The second round of the 2012-2013 Track Cycling World Cup starts today in the brand new Sir Chris Hoy velodrome in Glasgow, Scotland.
If you’re new to track cycling and are planning on watching the action over the next three days, then this video guide is for you. We’ve teamed up with 1992 Olympic gold medallist Chris Boardman to show you how the events work, from the individual match sprint and keirin to the team pursuit and multi-event omnium. There’s also an overview of a track bike and how it differs from a road bike.
The match sprint is usually raced between two riders, although it’s possible for up to four to race at once. It’s typically run over three laps of the track, the winner being the first rider across the line.
Because of the demands of the event, it’s usually a slow tactical affair until the final lap, with each rider trying to manoeuvre the other into a disadvantageous position. On the final lap, both riders wind it up and the speed over the last 200m nearly always decides the winner. The event demands explosive power over 10 seconds, which is why sprinters are the biggest and strongest riders in cycling. Click here for more on the match sprint.
The team pursuit pits two teams of up to four cyclists compete against each other over 16 laps of the track, or 4000m. The women’s event is 12 laps, or 3000m, in teams of three. Teams start on opposite sides of the track with the aim to either set the fastest time or catch and overtake the opposition. More on the team pursuit can be found here.
The omnium is the ultimate test of a track cyclist’s all-round ability, consisting of six events which test both sprinting and endurance.
Flying lap: a one-lap race against the clock
Points race (30km for men, 20km for women) riders score points for sprints which occur every 10 laps (2.5km), and for lapping the field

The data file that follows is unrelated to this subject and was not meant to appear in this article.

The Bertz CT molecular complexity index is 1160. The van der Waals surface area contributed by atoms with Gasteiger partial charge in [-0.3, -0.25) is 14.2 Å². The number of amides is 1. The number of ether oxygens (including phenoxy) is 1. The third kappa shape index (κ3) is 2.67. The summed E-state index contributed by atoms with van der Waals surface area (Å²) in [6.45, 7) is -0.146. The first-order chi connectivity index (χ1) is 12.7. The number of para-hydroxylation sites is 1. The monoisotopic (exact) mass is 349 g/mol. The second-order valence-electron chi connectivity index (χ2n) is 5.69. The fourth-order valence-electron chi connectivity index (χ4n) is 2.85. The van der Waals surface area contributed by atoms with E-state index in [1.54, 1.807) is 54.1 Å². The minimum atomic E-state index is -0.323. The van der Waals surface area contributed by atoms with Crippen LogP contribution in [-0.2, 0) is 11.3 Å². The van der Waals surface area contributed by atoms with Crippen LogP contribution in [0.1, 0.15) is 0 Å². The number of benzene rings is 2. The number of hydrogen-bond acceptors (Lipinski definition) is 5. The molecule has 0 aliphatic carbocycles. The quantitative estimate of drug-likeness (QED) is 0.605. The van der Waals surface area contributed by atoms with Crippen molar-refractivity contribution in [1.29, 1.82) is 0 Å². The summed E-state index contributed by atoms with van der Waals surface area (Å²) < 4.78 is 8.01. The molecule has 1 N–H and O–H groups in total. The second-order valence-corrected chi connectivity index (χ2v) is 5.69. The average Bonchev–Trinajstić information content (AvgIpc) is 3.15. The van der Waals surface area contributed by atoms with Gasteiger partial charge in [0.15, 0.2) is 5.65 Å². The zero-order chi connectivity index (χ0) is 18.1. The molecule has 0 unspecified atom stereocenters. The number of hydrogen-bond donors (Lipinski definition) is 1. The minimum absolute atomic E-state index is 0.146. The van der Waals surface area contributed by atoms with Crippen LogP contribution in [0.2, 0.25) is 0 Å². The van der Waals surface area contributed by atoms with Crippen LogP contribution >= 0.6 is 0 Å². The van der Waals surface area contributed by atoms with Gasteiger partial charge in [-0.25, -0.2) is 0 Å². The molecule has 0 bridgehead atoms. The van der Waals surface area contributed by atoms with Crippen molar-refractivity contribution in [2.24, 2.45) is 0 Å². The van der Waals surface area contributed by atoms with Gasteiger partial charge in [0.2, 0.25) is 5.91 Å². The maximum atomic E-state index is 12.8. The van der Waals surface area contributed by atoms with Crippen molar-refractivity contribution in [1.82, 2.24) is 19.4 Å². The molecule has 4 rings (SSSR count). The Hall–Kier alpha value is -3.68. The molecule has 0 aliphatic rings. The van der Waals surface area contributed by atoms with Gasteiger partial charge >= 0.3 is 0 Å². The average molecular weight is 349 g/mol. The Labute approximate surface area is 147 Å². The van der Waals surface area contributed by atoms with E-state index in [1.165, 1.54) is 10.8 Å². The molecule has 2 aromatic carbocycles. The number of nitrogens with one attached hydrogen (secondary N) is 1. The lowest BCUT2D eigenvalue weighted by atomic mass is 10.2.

Elimination Race: a bunch race with an intermediate sprint every two laps, with the last rider of each sprint eliminated
Individual pursuit (4,000m for men, 3,000m for women): two riders start at opposite sides of the track and race against the clock over 16 laps (12 for women)
Scratch race (16km for men, 10km for women): All riders start from the same point on the track with the winner being the first to cross the line
Time trial (1km for men, 500m for women): Each competitor rides the four or two lap course aiming for the fastest time
Both men’s and women’s keirin is conducted over eight laps of the track. The riders are paced by a motor pacer, or derny, until around 600 metres from the finish, at which point the pacer pulls off and the riders sprint for the finish.
Riders line up on the start line with their positions drawn by lots. The pacer approaches on the inside lane at 30km/h (25km/h for the women’s race) and the riders join behind. The bike reaches a maximum of 50km/h (45km/h women) before pulling off the track with 2 ½ laps remaining. The first rider to cross the finish line is declared the winner. The keirin is explained in more depth here.
What is a track bike?
Riders race on track bikes on the velodrome. These look like road bikes but don’t have brakes or gears. They’re built with a different frame geometry to better suit the handling requirements on the track. The following video explains the various parts of a track bike.